For the Record

Sam Chambers
With EHS and SJS going head to head in volleyball, field hockey, and football, the Knights are rivaling the Falcons as the Mavericks' biggest bout.

Rivalries are fueled by consistency, rituals, and competition. Harvard and Yale play “The Game.” Oklahoma and Texas converge at the “Red River Shootout.” TCU and SMU still heat up for the “Iron Skillet.” The oldest high school football rivalry in the country dates back to 1895 between Norwich and New London High School of Connecticut. Texas’ oldest high school football rivalry began in 1906 with Sherman and Denison High Schools in the “Battle of the Ax.”
 
Since the first football game between Kinkaid and St. John’s in 1951, a rivalry has existed. Late October means scarlet and black cover the campus, alumni reunite, and pride is at stake. Some years, a championship is on the line, too. The Falcons lead the game series 37-24, winning the last two SPC championships by defeating St. John’s in the final game of year. Beginning in 1981 the winner of the Maverick/ Falcon smack-down receives the McCullough Cup. Pranks, skits, and videos fill the week before the game. Kinkaid game t-shirts are issued school wide, from the littlest Kindergartener riding on the shoulders of a player at the pep rally, to the biggest senior.
 
Another October rivalry is also emerging for SJS. Since Episcopal High School started playing football against St. John’s in 1986, a new shade of blue turns St. John’s fans and players scarlet weeks before the traditional clash with the purple and gold. While the revelry is reserved for Kinkaid week, Maverick high school students now get a designated Episcopal game t-shirt. Dating back to the first game in 1986, the SJS – EHS series is tied 13-13. Which rivalry is the bigger deal?
 
“Both Kinkaid and EHS are hyped up games,” said Head Coach Steve Gleaves. “Kinkaid has more festivities attached to it. Episcopal is about bragging rights in the neighborhood.”
 
Among the Maverick Varsity Football team, the rivalry factor is divided between the two schools.
 
“Episcopal is more personal,” said Jonathan Newar ’13.
 
“It’s a longer rivalry and we play in a bigger stadium against Kinkaid, said Daniel Jellins ’14.
 
“There’s a lot of banter between Episcopal and us,” said Brooks Arnold ’14. “We know them better.”
 
“Kinkaid has a championship ring,” quipped Ben Griffin ’13.
 
“There is more tension between us and EHS,” said Grayson Crady ’13. “We’ll let the results take care of what others perceive about St. John's athletics.”
 
“Kinkaid is the bigger rivalry for me,” said Eric Hobby ’13. “We have not beaten them yet in football.”
 
“I can’t pick one,” said Walt Baker ’13. “More history on Kinkaid, more animosity vs Episcopal.”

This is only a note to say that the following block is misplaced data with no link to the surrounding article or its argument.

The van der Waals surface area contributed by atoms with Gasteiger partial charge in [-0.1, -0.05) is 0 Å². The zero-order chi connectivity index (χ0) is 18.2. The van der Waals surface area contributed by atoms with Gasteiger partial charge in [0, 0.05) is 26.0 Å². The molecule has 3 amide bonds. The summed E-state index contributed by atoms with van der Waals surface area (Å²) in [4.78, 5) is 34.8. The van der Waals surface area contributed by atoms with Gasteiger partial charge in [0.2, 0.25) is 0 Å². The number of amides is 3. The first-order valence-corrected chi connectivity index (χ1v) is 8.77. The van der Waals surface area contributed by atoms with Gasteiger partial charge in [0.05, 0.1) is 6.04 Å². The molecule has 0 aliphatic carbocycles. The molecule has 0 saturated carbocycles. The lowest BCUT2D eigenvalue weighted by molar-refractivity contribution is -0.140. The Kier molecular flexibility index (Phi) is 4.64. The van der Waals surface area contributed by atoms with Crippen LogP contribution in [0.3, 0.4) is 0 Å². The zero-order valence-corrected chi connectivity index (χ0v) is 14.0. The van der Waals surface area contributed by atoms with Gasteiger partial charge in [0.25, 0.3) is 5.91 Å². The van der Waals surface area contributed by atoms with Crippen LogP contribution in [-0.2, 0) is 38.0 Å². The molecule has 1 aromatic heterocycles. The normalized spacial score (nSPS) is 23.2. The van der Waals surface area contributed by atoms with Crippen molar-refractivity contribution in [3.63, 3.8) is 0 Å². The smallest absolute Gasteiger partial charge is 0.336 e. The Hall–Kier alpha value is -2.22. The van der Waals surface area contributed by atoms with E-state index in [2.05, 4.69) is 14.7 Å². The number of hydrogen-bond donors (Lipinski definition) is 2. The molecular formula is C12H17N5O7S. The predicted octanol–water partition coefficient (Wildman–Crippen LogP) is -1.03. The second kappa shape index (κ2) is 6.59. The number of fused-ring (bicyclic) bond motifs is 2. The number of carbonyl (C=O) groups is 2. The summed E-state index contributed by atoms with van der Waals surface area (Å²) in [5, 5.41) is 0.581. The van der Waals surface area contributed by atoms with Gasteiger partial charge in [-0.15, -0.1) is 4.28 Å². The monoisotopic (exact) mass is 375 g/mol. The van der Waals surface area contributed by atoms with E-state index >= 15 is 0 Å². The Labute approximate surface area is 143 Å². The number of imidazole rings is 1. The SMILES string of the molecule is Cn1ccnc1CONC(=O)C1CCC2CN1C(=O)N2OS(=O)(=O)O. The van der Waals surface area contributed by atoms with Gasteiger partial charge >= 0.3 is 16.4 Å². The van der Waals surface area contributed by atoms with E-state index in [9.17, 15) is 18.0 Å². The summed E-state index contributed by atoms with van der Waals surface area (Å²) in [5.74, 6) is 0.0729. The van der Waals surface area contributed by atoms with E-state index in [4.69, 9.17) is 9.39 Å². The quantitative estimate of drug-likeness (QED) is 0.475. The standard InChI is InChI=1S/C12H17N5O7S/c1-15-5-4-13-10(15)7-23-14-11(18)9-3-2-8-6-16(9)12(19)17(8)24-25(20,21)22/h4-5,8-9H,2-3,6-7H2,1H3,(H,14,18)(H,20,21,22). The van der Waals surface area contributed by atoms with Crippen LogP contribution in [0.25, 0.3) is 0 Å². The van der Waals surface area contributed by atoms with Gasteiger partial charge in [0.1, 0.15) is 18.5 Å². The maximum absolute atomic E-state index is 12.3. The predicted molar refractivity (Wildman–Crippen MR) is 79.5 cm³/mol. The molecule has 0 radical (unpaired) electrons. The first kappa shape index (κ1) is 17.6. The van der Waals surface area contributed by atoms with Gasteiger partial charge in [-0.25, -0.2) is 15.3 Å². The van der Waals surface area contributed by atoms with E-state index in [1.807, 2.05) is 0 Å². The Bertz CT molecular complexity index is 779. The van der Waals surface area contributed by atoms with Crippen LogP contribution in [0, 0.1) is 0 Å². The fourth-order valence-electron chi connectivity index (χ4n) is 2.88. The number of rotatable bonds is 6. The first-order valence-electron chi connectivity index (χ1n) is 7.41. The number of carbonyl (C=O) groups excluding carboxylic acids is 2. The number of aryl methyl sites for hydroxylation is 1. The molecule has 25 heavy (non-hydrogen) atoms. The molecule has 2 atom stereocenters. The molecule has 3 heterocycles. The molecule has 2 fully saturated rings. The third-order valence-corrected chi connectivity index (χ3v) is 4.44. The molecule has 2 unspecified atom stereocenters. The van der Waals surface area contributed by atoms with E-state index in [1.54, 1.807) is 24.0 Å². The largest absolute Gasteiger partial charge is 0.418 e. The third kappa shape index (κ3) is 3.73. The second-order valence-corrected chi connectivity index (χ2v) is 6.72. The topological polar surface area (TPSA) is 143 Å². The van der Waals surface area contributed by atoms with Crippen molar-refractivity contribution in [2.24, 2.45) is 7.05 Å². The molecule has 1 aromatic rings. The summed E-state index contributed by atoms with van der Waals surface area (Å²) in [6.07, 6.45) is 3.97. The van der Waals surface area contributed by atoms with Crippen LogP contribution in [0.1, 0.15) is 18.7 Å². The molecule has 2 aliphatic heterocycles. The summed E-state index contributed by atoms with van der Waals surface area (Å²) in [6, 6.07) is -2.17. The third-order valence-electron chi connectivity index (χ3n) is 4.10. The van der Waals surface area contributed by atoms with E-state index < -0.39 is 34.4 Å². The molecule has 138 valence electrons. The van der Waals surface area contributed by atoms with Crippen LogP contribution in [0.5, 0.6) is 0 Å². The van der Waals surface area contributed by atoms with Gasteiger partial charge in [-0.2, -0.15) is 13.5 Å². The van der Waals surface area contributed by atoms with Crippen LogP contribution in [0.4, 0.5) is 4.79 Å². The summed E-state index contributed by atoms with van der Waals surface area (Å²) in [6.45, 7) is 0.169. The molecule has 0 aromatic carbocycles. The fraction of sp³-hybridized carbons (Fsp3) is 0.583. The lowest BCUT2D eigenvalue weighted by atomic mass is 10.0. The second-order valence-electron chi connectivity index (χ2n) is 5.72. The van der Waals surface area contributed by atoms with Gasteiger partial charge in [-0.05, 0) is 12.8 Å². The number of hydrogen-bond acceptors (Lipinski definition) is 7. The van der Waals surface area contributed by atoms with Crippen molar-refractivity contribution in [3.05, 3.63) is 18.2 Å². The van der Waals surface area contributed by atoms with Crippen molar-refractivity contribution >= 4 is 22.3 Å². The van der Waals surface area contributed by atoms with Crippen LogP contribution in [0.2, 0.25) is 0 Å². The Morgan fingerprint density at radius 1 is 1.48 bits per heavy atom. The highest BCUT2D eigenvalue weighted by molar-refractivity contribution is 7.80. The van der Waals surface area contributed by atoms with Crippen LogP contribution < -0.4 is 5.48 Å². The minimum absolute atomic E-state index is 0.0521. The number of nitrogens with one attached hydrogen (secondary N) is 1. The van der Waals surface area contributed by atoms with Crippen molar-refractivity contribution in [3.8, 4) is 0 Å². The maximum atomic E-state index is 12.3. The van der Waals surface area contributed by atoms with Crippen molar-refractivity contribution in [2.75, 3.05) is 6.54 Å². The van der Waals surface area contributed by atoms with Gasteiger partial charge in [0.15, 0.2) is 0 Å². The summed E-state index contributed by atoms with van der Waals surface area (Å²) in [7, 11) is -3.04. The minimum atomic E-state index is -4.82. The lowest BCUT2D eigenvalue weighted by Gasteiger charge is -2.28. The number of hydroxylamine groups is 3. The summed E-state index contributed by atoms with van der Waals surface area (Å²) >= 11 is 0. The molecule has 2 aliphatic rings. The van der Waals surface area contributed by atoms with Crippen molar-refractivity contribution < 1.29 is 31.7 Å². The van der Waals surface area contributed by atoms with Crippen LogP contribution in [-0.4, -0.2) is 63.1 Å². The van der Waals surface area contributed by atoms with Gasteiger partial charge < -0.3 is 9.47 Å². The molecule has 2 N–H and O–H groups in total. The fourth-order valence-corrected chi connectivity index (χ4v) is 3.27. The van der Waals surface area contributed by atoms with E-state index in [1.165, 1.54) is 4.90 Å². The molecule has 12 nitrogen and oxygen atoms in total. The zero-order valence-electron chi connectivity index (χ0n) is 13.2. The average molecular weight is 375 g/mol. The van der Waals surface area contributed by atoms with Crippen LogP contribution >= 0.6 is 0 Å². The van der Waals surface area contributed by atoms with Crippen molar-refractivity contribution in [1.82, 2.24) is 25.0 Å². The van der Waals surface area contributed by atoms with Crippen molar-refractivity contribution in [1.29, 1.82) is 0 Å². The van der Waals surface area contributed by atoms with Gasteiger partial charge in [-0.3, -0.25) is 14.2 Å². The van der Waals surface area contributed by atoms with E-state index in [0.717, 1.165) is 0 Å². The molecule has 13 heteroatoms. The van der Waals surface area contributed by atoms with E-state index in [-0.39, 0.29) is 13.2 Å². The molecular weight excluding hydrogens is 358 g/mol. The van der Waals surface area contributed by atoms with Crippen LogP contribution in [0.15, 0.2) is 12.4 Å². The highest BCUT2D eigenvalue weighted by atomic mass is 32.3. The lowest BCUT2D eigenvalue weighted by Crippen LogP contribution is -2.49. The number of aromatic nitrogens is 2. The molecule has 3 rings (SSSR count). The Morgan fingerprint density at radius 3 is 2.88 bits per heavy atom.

The new SPC playoff format allows for four teams from each of the South and North SPC divisions, so the playoff implications are not as significantly linked to the outcome of either the Kinkaid or the Episcopal regular season games. Pride and home field advantage for the first round in the playoffs are up for grabs.  
 
Friday's game against Episcopal is another opportunity to get a win and get a playoff game on Skip Lee Field,” said Assistant Coach Alan Paul.   “We’re excited about playing a good team, and the game will be a good test for us to be consistent and mistake-free.”
 
So who is the Mavericks’ biggest football rival? For Michael Newar ’15 the choice is simple: It’s Episcopal, because that’s the next game.

The intensity of these rivalries isn’t reserved for the gridiron. This first week in October sees Maverick Volleyball and Field Hockey square off against the Knights on October 4th. These teams have strong views of their opponents’ significance, too.
 
“EHS is the better volleyball game,” said Justin Bernard ’14. “The series has gone back and forth and it is a harder fought win.”
 
“Kinkaid is a fun rivalry,” said Andrew Breckwoldt ’13. “If we say we are going to beat Episcopal we have to do it. Overall in SPC this is a big goal for Maverick Boys’ Volleyball.”
 
“Be there at 6 p.m. Thursday on Liu Court,” said William Trieschman ’14.  
 
For Girls’ Volleyball, however, it is all Kinkaid.
 
“Kinkaid has always been our big rival,” said Jane Labanowski ’13.
 
“They’re out to get us this year,” said Emma Haggemann ’13.
 
“We’re hearing a lot more from Kinkaid,” said Nikhila Krishnan ’14
 
“Kinkaid has not always been a threat and now they are more confident,” said Stephanie Guo ’13. “We are starting to have more conversations with Kinkaid players.”
 
All four Field Hockey captains Carly Gamson ’13, Sam Night ’13, Natalie Plummer ’13, and Robby Rybarczyk ’13, are unified in their focus on the Falcon game as their most coveted contest.  
 
“Historically we have had way more back-and-forth with Kinkaid leading up to the last game of the season,” said Night.
 
“In the past several years the number one seed has been on the line in our last regular season game against Kinkaid,” said Head Coach Craig Chambers. “It appears to be heading that way again.”
 
Whether against purple or blue, Kinkaid or Episcopal, skillet or cup, the Mavericks are getting ready to make a block, take a shot, and likely hit a nerve. It’s going to be one more for the record.
 
Sam Chambers-Athletic News

 

 
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